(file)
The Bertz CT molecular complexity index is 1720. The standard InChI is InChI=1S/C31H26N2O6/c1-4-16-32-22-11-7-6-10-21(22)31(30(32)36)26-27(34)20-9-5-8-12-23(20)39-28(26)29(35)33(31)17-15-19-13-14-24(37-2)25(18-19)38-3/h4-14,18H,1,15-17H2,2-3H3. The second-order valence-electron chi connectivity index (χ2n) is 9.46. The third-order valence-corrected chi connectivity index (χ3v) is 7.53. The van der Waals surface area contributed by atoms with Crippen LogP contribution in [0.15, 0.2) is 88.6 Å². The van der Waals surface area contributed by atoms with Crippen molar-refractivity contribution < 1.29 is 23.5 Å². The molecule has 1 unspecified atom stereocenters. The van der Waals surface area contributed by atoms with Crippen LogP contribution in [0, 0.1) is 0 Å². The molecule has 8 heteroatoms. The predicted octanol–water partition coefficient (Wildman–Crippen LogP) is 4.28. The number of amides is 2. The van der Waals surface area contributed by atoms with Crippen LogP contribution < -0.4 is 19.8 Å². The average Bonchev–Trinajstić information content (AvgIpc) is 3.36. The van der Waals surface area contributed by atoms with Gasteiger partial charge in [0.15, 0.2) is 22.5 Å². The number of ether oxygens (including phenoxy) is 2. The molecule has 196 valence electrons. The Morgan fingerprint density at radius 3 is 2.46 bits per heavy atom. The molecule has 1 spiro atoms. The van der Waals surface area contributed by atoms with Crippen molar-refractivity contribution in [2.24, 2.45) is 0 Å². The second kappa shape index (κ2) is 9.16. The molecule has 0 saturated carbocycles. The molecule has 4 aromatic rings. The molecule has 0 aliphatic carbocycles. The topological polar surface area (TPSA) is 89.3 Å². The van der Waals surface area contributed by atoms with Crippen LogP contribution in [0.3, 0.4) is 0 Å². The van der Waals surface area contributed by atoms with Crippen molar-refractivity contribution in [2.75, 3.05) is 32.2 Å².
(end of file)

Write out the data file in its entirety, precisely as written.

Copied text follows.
The Bertz CT molecular complexity index is 1720. The standard InChI is InChI=1S/C31H26N2O6/c1-4-16-32-22-11-7-6-10-21(22)31(30(32)36)26-27(34)20-9-5-8-12-23(20)39-28(26)29(35)33(31)17-15-19-13-14-24(37-2)25(18-19)38-3/h4-14,18H,1,15-17H2,2-3H3. The second-order valence-electron chi connectivity index (χ2n) is 9.46. The third-order valence-corrected chi connectivity index (χ3v) is 7.53. The van der Waals surface area contributed by atoms with Crippen LogP contribution in [0.15, 0.2) is 88.6 Å². The van der Waals surface area contributed by atoms with Crippen molar-refractivity contribution < 1.29 is 23.5 Å². The molecule has 1 unspecified atom stereocenters. The van der Waals surface area contributed by atoms with Crippen LogP contribution in [0, 0.1) is 0 Å². The molecule has 8 heteroatoms. The predicted octanol–water partition coefficient (Wildman–Crippen LogP) is 4.28. The number of amides is 2. The van der Waals surface area contributed by atoms with Crippen LogP contribution < -0.4 is 19.8 Å². The average Bonchev–Trinajstić information content (AvgIpc) is 3.36. The van der Waals surface area contributed by atoms with Gasteiger partial charge in [0.15, 0.2) is 22.5 Å². The number of ether oxygens (including phenoxy) is 2. The molecule has 196 valence electrons. The Morgan fingerprint density at radius 3 is 2.46 bits per heavy atom. The molecule has 1 spiro atoms. The van der Waals surface area contributed by atoms with Crippen molar-refractivity contribution in [2.24, 2.45) is 0 Å². The second kappa shape index (κ2) is 9.16. The molecule has 0 saturated carbocycles. The molecule has 4 aromatic rings. The molecule has 0 aliphatic carbocycles. The topological polar surface area (TPSA) is 89.3 Å². The van der Waals surface area contributed by atoms with Crippen LogP contribution in [0.3, 0.4) is 0 Å². The van der Waals surface area contributed by atoms with Crippen molar-refractivity contribution in [2.75, 3.05) is 32.2 Å².